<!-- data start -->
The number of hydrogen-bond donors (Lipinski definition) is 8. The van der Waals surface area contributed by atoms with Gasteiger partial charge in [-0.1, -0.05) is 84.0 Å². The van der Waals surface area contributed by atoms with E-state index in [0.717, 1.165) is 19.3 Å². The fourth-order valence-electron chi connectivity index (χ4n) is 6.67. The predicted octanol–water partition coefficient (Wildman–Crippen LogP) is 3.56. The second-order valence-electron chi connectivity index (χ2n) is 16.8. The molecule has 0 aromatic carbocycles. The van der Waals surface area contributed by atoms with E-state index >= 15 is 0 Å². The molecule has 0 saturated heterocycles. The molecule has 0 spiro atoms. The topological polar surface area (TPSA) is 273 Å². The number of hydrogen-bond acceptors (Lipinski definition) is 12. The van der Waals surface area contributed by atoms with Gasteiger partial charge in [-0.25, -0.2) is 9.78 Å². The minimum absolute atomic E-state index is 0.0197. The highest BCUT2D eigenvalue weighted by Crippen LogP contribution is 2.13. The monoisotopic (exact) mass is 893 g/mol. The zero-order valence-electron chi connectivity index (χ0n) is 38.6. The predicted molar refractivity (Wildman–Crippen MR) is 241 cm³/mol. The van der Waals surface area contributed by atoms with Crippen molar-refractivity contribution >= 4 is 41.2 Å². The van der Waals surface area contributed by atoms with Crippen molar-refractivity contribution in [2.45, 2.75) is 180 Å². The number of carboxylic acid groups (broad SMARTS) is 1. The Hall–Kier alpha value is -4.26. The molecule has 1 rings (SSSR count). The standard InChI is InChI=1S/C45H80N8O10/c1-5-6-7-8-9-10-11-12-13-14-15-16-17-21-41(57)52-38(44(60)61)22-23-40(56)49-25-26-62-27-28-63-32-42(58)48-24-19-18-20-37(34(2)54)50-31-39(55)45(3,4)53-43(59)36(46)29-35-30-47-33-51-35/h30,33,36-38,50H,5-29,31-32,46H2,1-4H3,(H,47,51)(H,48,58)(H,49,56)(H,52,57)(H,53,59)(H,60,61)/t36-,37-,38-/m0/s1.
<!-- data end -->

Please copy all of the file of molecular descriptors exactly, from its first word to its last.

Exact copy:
The number of hydrogen-bond donors (Lipinski definition) is 8. The van der Waals surface area contributed by atoms with Gasteiger partial charge in [-0.1, -0.05) is 84.0 Å². The van der Waals surface area contributed by atoms with E-state index in [0.717, 1.165) is 19.3 Å². The fourth-order valence-electron chi connectivity index (χ4n) is 6.67. The predicted octanol–water partition coefficient (Wildman–Crippen LogP) is 3.56. The second-order valence-electron chi connectivity index (χ2n) is 16.8. The molecule has 0 aromatic carbocycles. The van der Waals surface area contributed by atoms with E-state index >= 15 is 0 Å². The molecule has 0 saturated heterocycles. The molecule has 0 spiro atoms. The topological polar surface area (TPSA) is 273 Å². The number of hydrogen-bond acceptors (Lipinski definition) is 12. The van der Waals surface area contributed by atoms with Gasteiger partial charge in [-0.25, -0.2) is 9.78 Å². The minimum absolute atomic E-state index is 0.0197. The highest BCUT2D eigenvalue weighted by Crippen LogP contribution is 2.13. The monoisotopic (exact) mass is 893 g/mol. The zero-order valence-electron chi connectivity index (χ0n) is 38.6. The predicted molar refractivity (Wildman–Crippen MR) is 241 cm³/mol. The van der Waals surface area contributed by atoms with Crippen molar-refractivity contribution >= 4 is 41.2 Å². The van der Waals surface area contributed by atoms with Crippen molar-refractivity contribution in [2.45, 2.75) is 180 Å². The number of carboxylic acid groups (broad SMARTS) is 1. The Hall–Kier alpha value is -4.26. The molecule has 1 rings (SSSR count). The standard InChI is InChI=1S/C45H80N8O10/c1-5-6-7-8-9-10-11-12-13-14-15-16-17-21-41(57)52-38(44(60)61)22-23-40(56)49-25-26-62-27-28-63-32-42(58)48-24-19-18-20-37(34(2)54)50-31-39(55)45(3,4)53-43(59)36(46)29-35-30-47-33-51-35/h30,33,36-38,50H,5-29,31-32,46H2,1-4H3,(H,47,51)(H,48,58)(H,49,56)(H,52,57)(H,53,59)(H,60,61)/t36-,37-,38-/m0/s1.